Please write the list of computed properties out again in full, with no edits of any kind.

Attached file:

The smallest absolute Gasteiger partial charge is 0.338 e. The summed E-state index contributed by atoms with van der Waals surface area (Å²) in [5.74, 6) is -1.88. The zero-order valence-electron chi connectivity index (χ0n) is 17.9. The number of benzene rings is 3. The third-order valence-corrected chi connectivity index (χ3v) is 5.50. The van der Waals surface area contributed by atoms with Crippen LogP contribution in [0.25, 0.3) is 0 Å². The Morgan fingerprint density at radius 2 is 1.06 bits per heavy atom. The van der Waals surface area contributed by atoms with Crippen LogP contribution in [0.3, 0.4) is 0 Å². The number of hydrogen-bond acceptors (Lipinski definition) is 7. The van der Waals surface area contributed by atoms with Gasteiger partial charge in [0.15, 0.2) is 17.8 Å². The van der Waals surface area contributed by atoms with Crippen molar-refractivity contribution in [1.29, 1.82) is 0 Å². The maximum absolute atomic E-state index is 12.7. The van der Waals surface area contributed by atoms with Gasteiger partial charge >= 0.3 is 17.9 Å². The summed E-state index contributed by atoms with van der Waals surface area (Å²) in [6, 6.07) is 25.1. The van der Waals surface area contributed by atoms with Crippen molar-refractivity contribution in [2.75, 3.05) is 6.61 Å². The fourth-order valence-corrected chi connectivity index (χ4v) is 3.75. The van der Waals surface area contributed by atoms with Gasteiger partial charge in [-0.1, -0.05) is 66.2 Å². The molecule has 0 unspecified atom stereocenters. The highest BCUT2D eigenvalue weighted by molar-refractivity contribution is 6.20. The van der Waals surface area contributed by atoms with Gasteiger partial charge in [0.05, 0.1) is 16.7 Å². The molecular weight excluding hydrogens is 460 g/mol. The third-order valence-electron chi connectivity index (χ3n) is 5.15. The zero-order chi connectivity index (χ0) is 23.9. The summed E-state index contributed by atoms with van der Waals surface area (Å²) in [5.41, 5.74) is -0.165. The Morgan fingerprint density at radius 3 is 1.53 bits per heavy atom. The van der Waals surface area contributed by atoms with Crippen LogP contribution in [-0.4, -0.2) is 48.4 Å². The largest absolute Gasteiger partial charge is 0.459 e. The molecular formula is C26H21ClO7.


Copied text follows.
The smallest absolute Gasteiger partial charge is 0.338 e. The summed E-state index contributed by atoms with van der Waals surface area (Å²) in [5.74, 6) is -1.88. The zero-order valence-electron chi connectivity index (χ0n) is 17.9. The number of benzene rings is 3. The third-order valence-corrected chi connectivity index (χ3v) is 5.50. The van der Waals surface area contributed by atoms with Crippen LogP contribution in [0.25, 0.3) is 0 Å². The Morgan fingerprint density at radius 2 is 1.06 bits per heavy atom. The van der Waals surface area contributed by atoms with Crippen LogP contribution in [0.3, 0.4) is 0 Å². The number of hydrogen-bond acceptors (Lipinski definition) is 7. The van der Waals surface area contributed by atoms with Gasteiger partial charge in [0.15, 0.2) is 17.8 Å². The van der Waals surface area contributed by atoms with Crippen molar-refractivity contribution in [1.29, 1.82) is 0 Å². The maximum absolute atomic E-state index is 12.7. The van der Waals surface area contributed by atoms with Gasteiger partial charge >= 0.3 is 17.9 Å². The summed E-state index contributed by atoms with van der Waals surface area (Å²) in [6, 6.07) is 25.1. The van der Waals surface area contributed by atoms with Crippen molar-refractivity contribution in [2.75, 3.05) is 6.61 Å². The fourth-order valence-corrected chi connectivity index (χ4v) is 3.75. The van der Waals surface area contributed by atoms with Gasteiger partial charge in [-0.1, -0.05) is 66.2 Å². The molecule has 0 unspecified atom stereocenters. The highest BCUT2D eigenvalue weighted by molar-refractivity contribution is 6.20. The van der Waals surface area contributed by atoms with Gasteiger partial charge in [0.05, 0.1) is 16.7 Å². The molecular weight excluding hydrogens is 460 g/mol. The third-order valence-electron chi connectivity index (χ3n) is 5.15. The zero-order chi connectivity index (χ0) is 23.9. The summed E-state index contributed by atoms with van der Waals surface area (Å²) in [5.41, 5.74) is -0.165. The Morgan fingerprint density at radius 3 is 1.53 bits per heavy atom. The van der Waals surface area contributed by atoms with Crippen LogP contribution in [-0.4, -0.2) is 48.4 Å². The largest absolute Gasteiger partial charge is 0.459 e. The molecular formula is C26H21ClO7.